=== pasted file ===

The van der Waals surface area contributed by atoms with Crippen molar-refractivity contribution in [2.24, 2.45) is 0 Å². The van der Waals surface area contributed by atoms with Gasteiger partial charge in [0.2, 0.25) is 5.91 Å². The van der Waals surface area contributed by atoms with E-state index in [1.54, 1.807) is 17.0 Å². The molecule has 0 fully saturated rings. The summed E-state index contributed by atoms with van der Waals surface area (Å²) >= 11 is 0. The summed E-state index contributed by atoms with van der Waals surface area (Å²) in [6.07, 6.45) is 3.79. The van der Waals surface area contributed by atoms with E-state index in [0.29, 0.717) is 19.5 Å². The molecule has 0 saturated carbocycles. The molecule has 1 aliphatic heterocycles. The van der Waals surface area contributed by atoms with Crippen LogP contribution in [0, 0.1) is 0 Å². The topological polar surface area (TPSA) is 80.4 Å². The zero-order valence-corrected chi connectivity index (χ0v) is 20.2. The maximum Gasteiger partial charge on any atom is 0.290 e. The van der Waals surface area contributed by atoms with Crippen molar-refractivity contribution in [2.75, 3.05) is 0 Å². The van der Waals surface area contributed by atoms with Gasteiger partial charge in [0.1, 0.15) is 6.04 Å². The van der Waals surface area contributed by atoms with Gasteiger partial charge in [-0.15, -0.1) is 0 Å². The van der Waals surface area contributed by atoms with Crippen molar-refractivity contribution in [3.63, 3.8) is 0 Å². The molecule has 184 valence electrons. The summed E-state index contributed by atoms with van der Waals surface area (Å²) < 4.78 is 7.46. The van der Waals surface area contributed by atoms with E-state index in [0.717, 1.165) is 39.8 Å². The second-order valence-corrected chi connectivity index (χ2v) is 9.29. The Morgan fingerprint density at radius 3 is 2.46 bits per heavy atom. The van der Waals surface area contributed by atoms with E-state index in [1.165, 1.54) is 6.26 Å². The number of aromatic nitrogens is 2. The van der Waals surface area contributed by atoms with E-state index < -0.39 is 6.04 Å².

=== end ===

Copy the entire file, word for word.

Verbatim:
The van der Waals surface area contributed by atoms with Crippen molar-refractivity contribution in [2.24, 2.45) is 0 Å². The van der Waals surface area contributed by atoms with Gasteiger partial charge in [0.2, 0.25) is 5.91 Å². The van der Waals surface area contributed by atoms with E-state index in [1.54, 1.807) is 17.0 Å². The molecule has 0 fully saturated rings. The summed E-state index contributed by atoms with van der Waals surface area (Å²) >= 11 is 0. The summed E-state index contributed by atoms with van der Waals surface area (Å²) in [6.07, 6.45) is 3.79. The van der Waals surface area contributed by atoms with E-state index in [0.29, 0.717) is 19.5 Å². The molecule has 0 saturated carbocycles. The molecule has 1 aliphatic heterocycles. The van der Waals surface area contributed by atoms with Crippen LogP contribution in [0, 0.1) is 0 Å². The topological polar surface area (TPSA) is 80.4 Å². The zero-order valence-corrected chi connectivity index (χ0v) is 20.2. The maximum Gasteiger partial charge on any atom is 0.290 e. The van der Waals surface area contributed by atoms with Crippen molar-refractivity contribution in [2.75, 3.05) is 0 Å². The van der Waals surface area contributed by atoms with Gasteiger partial charge in [0.1, 0.15) is 6.04 Å². The van der Waals surface area contributed by atoms with Gasteiger partial charge in [-0.15, -0.1) is 0 Å². The van der Waals surface area contributed by atoms with Crippen molar-refractivity contribution in [3.63, 3.8) is 0 Å². The molecule has 184 valence electrons. The summed E-state index contributed by atoms with van der Waals surface area (Å²) < 4.78 is 7.46. The van der Waals surface area contributed by atoms with E-state index in [0.717, 1.165) is 39.8 Å². The second-order valence-corrected chi connectivity index (χ2v) is 9.29. The Morgan fingerprint density at radius 3 is 2.46 bits per heavy atom. The van der Waals surface area contributed by atoms with E-state index in [1.165, 1.54) is 6.26 Å². The number of aromatic nitrogens is 2. The van der Waals surface area contributed by atoms with E-state index < -0.39 is 6.04 Å².